Indirect subsidies! That is a bit of an insult to a Parliament in which every member has an opportunity to determine for himself whether something is an indirect subsidy. The honourable gentleman is saying, in effect, that the Government has not many seats in the country, it does not like its prospects of winning votes there, so those who live in the country can go to Bourke. That is a curious collocation of language. That is exactly what the honourable gentleman is saying.


Mr Katter - It is another Galston.


Mr SPEAKER -Order! The honourable member for Kennedy should go and have a cup of tea. I will pay for it.


Mr KILLEN - Mr Speaker, if you wait for a while I will join you. The Leader of the Country Party has put his finger right on this. Of course it costs more to deliver mail say 100 miles up the Langlo. I imagine that the Postmaster-General and some of his colleagues have never heard the expression 'up the Langlo'. If the Government wants people to live there and to maintain enterprises in this part of the world it must be prepared to offer them reasonable services. By these Bills it denies them reasonable services. Precisely the same comment applies to telephones.


Mr Whan - Oh!


Mr KILLEN - I assure the honourable member for Eden-Monaro that we have him on our ringbarking program. The same comment that applies to telephones applies to country newspapers. My friend the Leader of the Country Party is correct when he says that local news in these small provinces is of the utmost importance. If the Government intends to suffocate the basis upon which they exist, it will take from them a very substantial attraction. I am convinced that politics and the discipline of seeking to survive politically encourages one to embrace an immense variety of political weapons. I suppose that flexibility would be one of the chief weapons by which all of us seek to survive. If the House wants an illustration of that, I will give it one now. The present Minister for Science (Mr Morrison) and metrication is an example. I call it metrication. He is in charge of metrication. If you will pardon me, Mr Speaker, it is one of the many things in this world which I do not understand. I have never met a jockey, a trainer, an owner or a horse that understands the metric system. I think it has cost me a lot of money. When one looks at this Bill, one can see some of what I would describe with immense Irish restraint as the evils of metrication. I want to give an illustration of flexibility - for the benefit of the Minister for Science - when there was last, what I would describe as an adjustment to postal charges. Honourable members will notice the euphemism of language which is happily the case. This was an adjustment in 1971. What did my friend the Minister for Science say? He said:

The Government is using the Post Office as a tax collector rather than as a service agency which is what honourable members on this side of the House believe it should be.

A service agency. Look at the honourable gentleman. We should at least congratulate him - he is blushing like a beetroot. Let us be under no misapprehension as to what takes place under these Bills. Again, I am indebted to my friend the Leader of the Country Party for pointing out that in some instances the rates have boomed up 500 per cent. If this illustration given by the Leader of the Country Party seems a little distant, let me take the simple case of posting a 7 oz letter, as I think this illustrates the point completely. At the moment one can post up to a 1 oz letter for 7c. Now I am assured by those versed in metric affairs that that is the equivalent of 28.3 grams. Let me for the sake of tidiness knock off the .3 grams and say that one can send a letter weighing 28 grams for 7c. All clear? Under the proposed rate one can send a letter for the same amount of money - 7c - but the weight is limited to 20 grams. That is a 40 per cent increase. Let me say to the Postmaster-General that at Christmas time he will get no Chrissy card from me, because all Christmas cards and all Father's Day cards - and who would deny me from being sent a Father's Day card - will cost more than 7c. I was distressed when I found that that was the way the thing worked. But then I looked a little further and I thought: What is the merit? Is there any genuine economic merit in bumping up postal charges? And I came to the words of an authority, the finest authority to be cited in this land, the Prime Minister (Mr Whitlam) himself. He had this to say - and I hope this is carved on-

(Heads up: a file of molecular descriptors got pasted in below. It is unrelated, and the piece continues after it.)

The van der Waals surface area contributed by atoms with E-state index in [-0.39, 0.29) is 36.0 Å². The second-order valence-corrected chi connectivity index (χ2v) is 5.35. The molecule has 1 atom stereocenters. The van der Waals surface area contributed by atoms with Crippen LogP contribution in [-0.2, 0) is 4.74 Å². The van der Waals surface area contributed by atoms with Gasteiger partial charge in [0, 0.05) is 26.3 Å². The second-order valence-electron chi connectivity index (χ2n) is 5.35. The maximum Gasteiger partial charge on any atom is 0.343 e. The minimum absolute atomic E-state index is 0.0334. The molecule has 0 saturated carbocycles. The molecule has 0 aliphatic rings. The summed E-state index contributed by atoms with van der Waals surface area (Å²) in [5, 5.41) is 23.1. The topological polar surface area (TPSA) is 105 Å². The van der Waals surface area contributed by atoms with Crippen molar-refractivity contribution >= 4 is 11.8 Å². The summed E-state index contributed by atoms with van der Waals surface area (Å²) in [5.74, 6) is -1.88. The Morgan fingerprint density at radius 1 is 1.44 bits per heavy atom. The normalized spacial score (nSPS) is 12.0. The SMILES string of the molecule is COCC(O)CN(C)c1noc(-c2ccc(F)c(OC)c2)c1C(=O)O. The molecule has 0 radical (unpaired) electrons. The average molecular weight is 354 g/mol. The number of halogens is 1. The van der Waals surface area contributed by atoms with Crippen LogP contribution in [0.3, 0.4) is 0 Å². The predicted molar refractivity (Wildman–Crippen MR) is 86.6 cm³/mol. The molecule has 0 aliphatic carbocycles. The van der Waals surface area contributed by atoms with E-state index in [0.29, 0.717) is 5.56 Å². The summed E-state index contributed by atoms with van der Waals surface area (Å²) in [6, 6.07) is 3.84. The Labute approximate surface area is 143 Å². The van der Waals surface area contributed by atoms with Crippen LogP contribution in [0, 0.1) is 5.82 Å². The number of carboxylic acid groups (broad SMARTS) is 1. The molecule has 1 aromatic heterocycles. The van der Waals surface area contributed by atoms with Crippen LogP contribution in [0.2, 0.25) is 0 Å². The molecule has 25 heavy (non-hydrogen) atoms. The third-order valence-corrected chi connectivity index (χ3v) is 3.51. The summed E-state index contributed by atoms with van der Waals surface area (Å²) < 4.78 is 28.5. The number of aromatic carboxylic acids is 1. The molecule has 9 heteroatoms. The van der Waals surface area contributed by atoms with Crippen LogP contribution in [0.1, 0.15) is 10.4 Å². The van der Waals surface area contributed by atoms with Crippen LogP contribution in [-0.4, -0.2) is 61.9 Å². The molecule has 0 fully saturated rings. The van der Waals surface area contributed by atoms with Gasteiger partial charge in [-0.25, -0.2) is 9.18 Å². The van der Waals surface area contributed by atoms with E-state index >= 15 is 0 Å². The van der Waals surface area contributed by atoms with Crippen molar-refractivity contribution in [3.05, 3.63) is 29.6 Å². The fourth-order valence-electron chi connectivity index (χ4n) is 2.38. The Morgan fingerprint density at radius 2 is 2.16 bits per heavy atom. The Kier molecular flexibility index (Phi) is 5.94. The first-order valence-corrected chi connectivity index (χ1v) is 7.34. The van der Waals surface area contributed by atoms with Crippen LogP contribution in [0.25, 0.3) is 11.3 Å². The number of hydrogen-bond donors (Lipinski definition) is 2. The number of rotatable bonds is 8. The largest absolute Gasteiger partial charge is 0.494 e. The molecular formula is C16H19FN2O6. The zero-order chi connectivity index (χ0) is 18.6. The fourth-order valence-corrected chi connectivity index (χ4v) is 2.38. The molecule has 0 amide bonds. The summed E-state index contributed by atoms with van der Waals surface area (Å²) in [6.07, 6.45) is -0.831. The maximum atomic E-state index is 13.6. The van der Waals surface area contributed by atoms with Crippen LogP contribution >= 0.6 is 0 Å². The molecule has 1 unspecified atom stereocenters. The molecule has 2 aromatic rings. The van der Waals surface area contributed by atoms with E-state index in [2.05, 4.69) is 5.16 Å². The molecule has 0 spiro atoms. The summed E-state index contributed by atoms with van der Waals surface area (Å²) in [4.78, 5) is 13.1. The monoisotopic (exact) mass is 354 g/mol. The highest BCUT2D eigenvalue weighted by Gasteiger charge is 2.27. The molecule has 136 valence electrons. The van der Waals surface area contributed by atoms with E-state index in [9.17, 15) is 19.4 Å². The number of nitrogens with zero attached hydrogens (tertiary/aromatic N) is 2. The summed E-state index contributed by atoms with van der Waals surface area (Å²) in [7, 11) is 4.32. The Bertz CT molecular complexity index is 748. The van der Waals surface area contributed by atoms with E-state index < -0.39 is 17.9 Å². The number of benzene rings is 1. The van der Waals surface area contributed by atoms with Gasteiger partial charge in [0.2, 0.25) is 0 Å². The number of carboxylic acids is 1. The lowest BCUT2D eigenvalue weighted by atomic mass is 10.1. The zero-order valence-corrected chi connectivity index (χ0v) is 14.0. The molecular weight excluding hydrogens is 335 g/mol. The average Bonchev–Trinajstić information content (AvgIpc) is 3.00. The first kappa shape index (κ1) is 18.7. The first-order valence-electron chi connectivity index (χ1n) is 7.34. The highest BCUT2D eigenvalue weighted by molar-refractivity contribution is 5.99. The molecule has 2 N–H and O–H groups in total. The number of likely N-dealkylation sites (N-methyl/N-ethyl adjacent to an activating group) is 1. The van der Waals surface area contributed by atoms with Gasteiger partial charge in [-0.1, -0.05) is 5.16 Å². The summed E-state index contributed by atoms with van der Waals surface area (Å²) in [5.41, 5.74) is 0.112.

Mr Kelly - His tombstone?


Mr KILLEN - Not on his tombstone. Let us keep ourselves away from death and look on the bright side of life. In 1971 the honourable gentleman had this to say:

Postal and petrol increases in the current Budget will inevitably produce an identical effect, as will payroll tax . . .

There will be immediate rises in costs to all consumers and there will be the inevitable flowthrough as these charges are passed on later in the year. All these rises could and would have been avoided by a government which genuinely sought to hold prices down.

Aha, to hold prices down. Here they are being bumped up, 40 per cent here, 100 per cent there, 300 per cent there, 500 per cent there. And listen to this, Mr Speaker, for we have not yet come to the punch line: How can we take seriously the rhetoric of Ministers on inflation when the Government makes so consistent and comprehensive a contribution to the rapidity with which living costs increase? That is the language used by the Prime Minister in 1971 when very modest adjustments were made to postal charges. Here is a most flagrant attack on country people; here is an example of socialist budgeting. Here is an example of a government which, whether it believes it or whether it understands the position, is galloping pell-mell towards a precipice. If Government supporters think I have no charity in my being I must confirm it; if I see the Government standing on the edge of a precipice I will push it.